Drain, then put rice back in saucepan until ready to serve

    Simple and easy, and takes 5 secs to clean out the saucepan afterwards

    I'm using my finger to measure instead of chopstick

    "Any kind of rice" "Salt" "Butter or oil"

    This was where you lost me. I cook rice most days, in a pot, with water.

    Some rice I buy takes 1:1 water to rice by volume. Some takes 2:1, some, very occasionally takes 2.5:1 - and every division between. It depends how fresh it is, whether it's treated, whether it is polished or still has the husk. Different varieties take more water than others. A good guide is to read the instructions, but they aren't always right. Buying rice from an ethnic market usually means fresher rice (and beans, etc.!) and usually the owners will know the right ratio, as they will likely be eating it themselves. Try not to line your Uncle Ben's pockets - their stuff is just nasty.

    I and more than a billion other people living in Asia never salt our rice - it's just unnecessary and also makes the rice tougher.

    Butter and oil? Only if you intend to make paella or risotto with it - that just makes it more difficult for the rice to absorb the water.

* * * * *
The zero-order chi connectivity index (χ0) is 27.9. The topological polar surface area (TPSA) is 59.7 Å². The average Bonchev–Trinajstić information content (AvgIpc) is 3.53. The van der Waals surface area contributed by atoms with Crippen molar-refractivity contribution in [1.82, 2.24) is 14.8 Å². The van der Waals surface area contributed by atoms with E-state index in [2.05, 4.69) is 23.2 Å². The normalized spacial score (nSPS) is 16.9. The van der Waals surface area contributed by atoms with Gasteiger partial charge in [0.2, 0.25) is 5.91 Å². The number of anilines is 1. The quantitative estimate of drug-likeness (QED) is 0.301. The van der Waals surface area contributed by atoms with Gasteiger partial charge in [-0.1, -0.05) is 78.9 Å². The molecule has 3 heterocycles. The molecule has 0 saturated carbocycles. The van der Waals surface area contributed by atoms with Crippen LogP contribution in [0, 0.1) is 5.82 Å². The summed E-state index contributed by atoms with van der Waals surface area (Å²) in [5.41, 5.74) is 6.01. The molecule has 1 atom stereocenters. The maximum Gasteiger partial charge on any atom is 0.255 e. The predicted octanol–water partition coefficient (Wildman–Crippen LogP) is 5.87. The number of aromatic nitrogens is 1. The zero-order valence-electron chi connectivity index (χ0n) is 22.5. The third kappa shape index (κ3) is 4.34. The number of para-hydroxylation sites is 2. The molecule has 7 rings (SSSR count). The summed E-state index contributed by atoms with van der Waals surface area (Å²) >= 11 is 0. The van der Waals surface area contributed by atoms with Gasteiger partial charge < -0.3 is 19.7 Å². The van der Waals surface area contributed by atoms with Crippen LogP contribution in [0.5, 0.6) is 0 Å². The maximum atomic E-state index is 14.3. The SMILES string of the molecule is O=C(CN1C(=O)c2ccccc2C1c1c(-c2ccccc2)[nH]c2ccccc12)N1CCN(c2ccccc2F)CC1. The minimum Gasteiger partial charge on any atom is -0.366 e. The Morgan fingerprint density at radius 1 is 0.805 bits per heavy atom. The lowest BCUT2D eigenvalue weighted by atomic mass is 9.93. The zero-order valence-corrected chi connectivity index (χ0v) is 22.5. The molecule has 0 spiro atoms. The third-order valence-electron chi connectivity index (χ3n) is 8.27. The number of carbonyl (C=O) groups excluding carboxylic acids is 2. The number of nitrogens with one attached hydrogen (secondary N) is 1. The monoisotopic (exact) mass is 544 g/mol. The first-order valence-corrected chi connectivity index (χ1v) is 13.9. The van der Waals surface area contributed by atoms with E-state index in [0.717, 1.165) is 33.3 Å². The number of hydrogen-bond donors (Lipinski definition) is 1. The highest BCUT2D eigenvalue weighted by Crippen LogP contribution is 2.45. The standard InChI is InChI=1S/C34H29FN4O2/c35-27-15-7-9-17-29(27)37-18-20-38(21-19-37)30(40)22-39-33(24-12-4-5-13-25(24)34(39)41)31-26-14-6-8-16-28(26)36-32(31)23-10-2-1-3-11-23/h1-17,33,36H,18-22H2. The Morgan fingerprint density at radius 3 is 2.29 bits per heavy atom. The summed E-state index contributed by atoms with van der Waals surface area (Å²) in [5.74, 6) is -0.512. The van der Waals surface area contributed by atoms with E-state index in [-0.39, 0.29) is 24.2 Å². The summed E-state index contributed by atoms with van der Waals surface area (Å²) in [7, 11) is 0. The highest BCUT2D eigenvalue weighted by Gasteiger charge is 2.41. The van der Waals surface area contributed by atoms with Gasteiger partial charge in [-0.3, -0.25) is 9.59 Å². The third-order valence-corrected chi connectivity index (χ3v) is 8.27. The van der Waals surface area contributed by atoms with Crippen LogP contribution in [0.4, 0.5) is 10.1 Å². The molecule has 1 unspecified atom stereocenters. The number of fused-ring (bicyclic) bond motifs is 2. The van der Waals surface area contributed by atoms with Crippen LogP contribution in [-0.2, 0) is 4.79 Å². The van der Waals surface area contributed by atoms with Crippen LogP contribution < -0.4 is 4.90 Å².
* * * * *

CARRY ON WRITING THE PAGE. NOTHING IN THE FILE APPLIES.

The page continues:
You should always cook rice in the same pot, so you can eyeball the water level. Start off with a 'new' untried rice with 1:1.5 rice to water and see if you need to go less or more. I would usually use a quarter cup or so before committing to making enough for the whole family.

    The basic rules evolved over thousands of years in asia are:

    - Rinse your rice - just once or twice is all - and not rinsed under a running tap - fill your pot, swirl the water a few times and pour out.
    - Add your water and let sit for a few minutes. If your rice is old, leave it 15 minutes or so - just like you would for lentils or other dried foods.
    Bring to the boil and turn down to a simmer. Once all the visible water has gone, turn the heat off and leave the water to evaporate into the rice.
    Fluff with a fork and leave to stand a few minutes.
    Serve.

    Last edited 06/08/17 7:06 pm

      I think this might be from the American site originally. They say to add salt and butter to everything.

    What's a faucet?